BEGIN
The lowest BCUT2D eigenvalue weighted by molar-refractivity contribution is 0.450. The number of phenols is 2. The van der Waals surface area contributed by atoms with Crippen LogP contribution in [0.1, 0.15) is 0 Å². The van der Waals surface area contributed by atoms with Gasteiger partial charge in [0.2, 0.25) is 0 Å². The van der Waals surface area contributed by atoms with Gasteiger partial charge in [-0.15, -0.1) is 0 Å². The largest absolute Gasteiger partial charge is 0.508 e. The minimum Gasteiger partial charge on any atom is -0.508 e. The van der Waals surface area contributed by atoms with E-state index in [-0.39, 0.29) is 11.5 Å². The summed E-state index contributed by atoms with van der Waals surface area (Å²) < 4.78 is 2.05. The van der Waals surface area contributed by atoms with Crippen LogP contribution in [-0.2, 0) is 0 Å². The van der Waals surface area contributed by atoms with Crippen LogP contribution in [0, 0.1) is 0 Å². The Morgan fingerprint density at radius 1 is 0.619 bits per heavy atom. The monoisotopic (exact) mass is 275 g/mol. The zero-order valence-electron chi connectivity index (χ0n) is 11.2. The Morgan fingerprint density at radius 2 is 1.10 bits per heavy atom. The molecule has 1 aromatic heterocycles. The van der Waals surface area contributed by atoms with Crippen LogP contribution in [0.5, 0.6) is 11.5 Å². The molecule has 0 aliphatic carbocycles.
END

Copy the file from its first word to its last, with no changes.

The lowest BCUT2D eigenvalue weighted by molar-refractivity contribution is 0.450. The number of phenols is 2. The van der Waals surface area contributed by atoms with Crippen LogP contribution in [0.1, 0.15) is 0 Å². The van der Waals surface area contributed by atoms with Gasteiger partial charge in [0.2, 0.25) is 0 Å². The van der Waals surface area contributed by atoms with Gasteiger partial charge in [-0.15, -0.1) is 0 Å². The largest absolute Gasteiger partial charge is 0.508 e. The minimum Gasteiger partial charge on any atom is -0.508 e. The van der Waals surface area contributed by atoms with E-state index in [-0.39, 0.29) is 11.5 Å². The summed E-state index contributed by atoms with van der Waals surface area (Å²) < 4.78 is 2.05. The van der Waals surface area contributed by atoms with Crippen LogP contribution in [-0.2, 0) is 0 Å². The van der Waals surface area contributed by atoms with Crippen LogP contribution in [0, 0.1) is 0 Å². The Morgan fingerprint density at radius 1 is 0.619 bits per heavy atom. The monoisotopic (exact) mass is 275 g/mol. The zero-order valence-electron chi connectivity index (χ0n) is 11.2. The Morgan fingerprint density at radius 2 is 1.10 bits per heavy atom. The molecule has 1 aromatic heterocycles. The van der Waals surface area contributed by atoms with Crippen LogP contribution in [0.5, 0.6) is 11.5 Å². The molecule has 0 aliphatic carbocycles.